Shakib Al Hasan was last out for 96 soon after lunch, Bangladesh doing well to convert an overnight 172-6 into 285.

The Worcestershire-bound Shakib certainly showcased his all-round talents in this match by adding the runs scored on his 23rd birthday to his score of 49 in the first innings and a marathon spell of 66 overs in England’s first innings, yielding 4-144.

But after all that the Bangladesh captain looked a little weary as England set about their chase, which with a required rate of 3.87 on a Mirpur pitch that was playing miles better than a standard fifth day pitch had a right to, did not prove particularly taxing.

606: DEBATE

" In this series Trott has been caught off his helmet, bowled by the ball trickling back onto his stumps and got a dodgy run out decision. Well at least he’s got rid of all his bad luck against Bangladesh…"

Thats Numberwang

The home side had not put quite enough runs on the board, and by only batting for 102 overs in their second innings they had left enough time in the game for England to be confident about taking the win.

There was one setback in the tourists’ chase with the score on 42 when Jonathan Trott, scoring far more freely than he had in his day two rearguard, was given run out by third umpire Nadir Shah.

The kindest thing one could say was that the official’s decision defied obvious logic, since television viewers could not see a frame in which Trott’s bat was short of the line with wicketkeeper Mushfiqur Rahim having dislodged the bails.

But Cook was batting at a nice tempo, and Pietersen pulled, swept and drove the spinners well to put England in good shape at 95-1 from the 25 overs that took England to the tea interval.

A terrific pull through midwicket from Cook soon after tea off Rubel Hossain took him to his half-century and England were just about halfway there.

Pietersen was moving through the gears really well too, soon reaching his own half-century and, with the win almost in the bag, switch-hitting Mahmudullah for four.

Kevin Pietersen

That shot in particular will have pleased fans of IPL franchise Bangalore, who welcome Pietersen into their squad later this week.

Cook reached his century with an effortless cover-drive for four off Mahmudullah and supplied the winning hit by dispatching the same bowler to the midwicket fence.

When Wednesday’s play began, England were made to sweat by Shakib and Shafiul Islam, who quickly stretched an overnight lead of just 95 into something more significant.

Shafiul had already belied his billing as a rank tailender in the first innings when hitting his first half-century in first-class cricket, and now he took on Graeme Swann with positive results, combining old-fashioned slogging over cow-corner with some authentic sweeps.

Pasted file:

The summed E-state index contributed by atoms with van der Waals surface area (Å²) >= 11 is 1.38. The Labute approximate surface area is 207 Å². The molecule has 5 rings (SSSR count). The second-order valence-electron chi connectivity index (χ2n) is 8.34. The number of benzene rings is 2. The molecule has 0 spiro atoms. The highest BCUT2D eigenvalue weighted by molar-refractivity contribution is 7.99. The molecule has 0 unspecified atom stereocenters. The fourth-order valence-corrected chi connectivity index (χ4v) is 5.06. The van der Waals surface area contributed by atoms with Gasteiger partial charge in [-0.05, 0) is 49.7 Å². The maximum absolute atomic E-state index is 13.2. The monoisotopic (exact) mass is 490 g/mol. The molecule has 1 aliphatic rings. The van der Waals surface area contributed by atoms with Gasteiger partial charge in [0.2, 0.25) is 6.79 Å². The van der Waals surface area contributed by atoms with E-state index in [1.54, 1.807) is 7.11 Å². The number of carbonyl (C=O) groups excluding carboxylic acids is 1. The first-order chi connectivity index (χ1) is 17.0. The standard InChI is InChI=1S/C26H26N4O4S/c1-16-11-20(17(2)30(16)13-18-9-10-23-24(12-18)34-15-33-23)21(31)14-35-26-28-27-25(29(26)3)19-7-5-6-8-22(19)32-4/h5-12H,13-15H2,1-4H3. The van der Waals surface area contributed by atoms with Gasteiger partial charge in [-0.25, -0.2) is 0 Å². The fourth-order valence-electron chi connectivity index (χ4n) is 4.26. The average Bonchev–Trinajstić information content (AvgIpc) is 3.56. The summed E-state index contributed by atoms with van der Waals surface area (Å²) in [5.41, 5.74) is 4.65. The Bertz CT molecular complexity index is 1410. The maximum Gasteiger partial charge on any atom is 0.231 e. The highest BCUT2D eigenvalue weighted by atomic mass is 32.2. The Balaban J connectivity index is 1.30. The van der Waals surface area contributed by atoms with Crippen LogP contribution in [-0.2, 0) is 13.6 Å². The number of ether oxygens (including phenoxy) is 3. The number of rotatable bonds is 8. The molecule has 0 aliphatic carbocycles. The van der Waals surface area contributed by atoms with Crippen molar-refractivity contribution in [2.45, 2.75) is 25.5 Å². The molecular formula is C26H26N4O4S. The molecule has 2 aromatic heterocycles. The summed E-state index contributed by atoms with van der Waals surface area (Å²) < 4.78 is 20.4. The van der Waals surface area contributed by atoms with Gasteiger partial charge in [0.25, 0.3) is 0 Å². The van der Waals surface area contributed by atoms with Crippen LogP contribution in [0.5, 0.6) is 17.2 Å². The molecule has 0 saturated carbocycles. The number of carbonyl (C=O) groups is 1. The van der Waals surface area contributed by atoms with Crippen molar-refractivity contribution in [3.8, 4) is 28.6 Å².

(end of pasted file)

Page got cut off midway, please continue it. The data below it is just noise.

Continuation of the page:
Stuart Broad took the new ball for England and was mainly wasteful though Shakib, on 54, almost holed out to Trott at deep square-leg – the fielder dropping a diving one-handed chance.

Curiously, Alastair Cook put James Tredwell on at the other end, ahead of either of the other two seamers, but his instincts were justified from the Kent off-spinner’s sixth delivery with the new ball.

With three fielders positioned in the deep on the leg-side, Shafiul launched another big drive but unerringly picked out Trott, who this time completed the catch.

Shakib Al Hasan

Soon afterwards Prior dropped Shakib off Tredwell, but things were beginning to happen for England and Tredwell, who persuaded Naeem Islam to pop up a catch to Pietersen at deepish mid-on.

Shakib, who had cut and pulled the seamers well, was more circumspect now, but Abdur Razzak gave him good company for a while.

It was vital for Bangladesh that they kept two wickets in hand at lunch, but Steven Finn, bowling the last over before lunch prevented that from happening. He beat Razzak for pace with a low full-toss that thudded into his pads in front of the stumps.

Shakib faced Tredwell in the first full over after lunch. The first and fifth balls were struck to the fence but with one more boundary required for his second Test century he gave it away as he advanced down the wicket to the last ball of the over and was well stumped by Prior.

Tredwell, long touted by his county captain Rob Key as one of the finest spinners in county cricket, finished with fine figures of 4-82.

The feeling was that Bangladesh had neither scored quite enough in their second innings, nor taken quite enough time out of the game, and England’s batsmen confirmed that suspicion in the final two sessions of a series that nevertheless proved more competitive than predicted.</p


This article is from the BBC News website. © British Broadcasting Corporation, The BBC is not responsible for the content of external internet sites.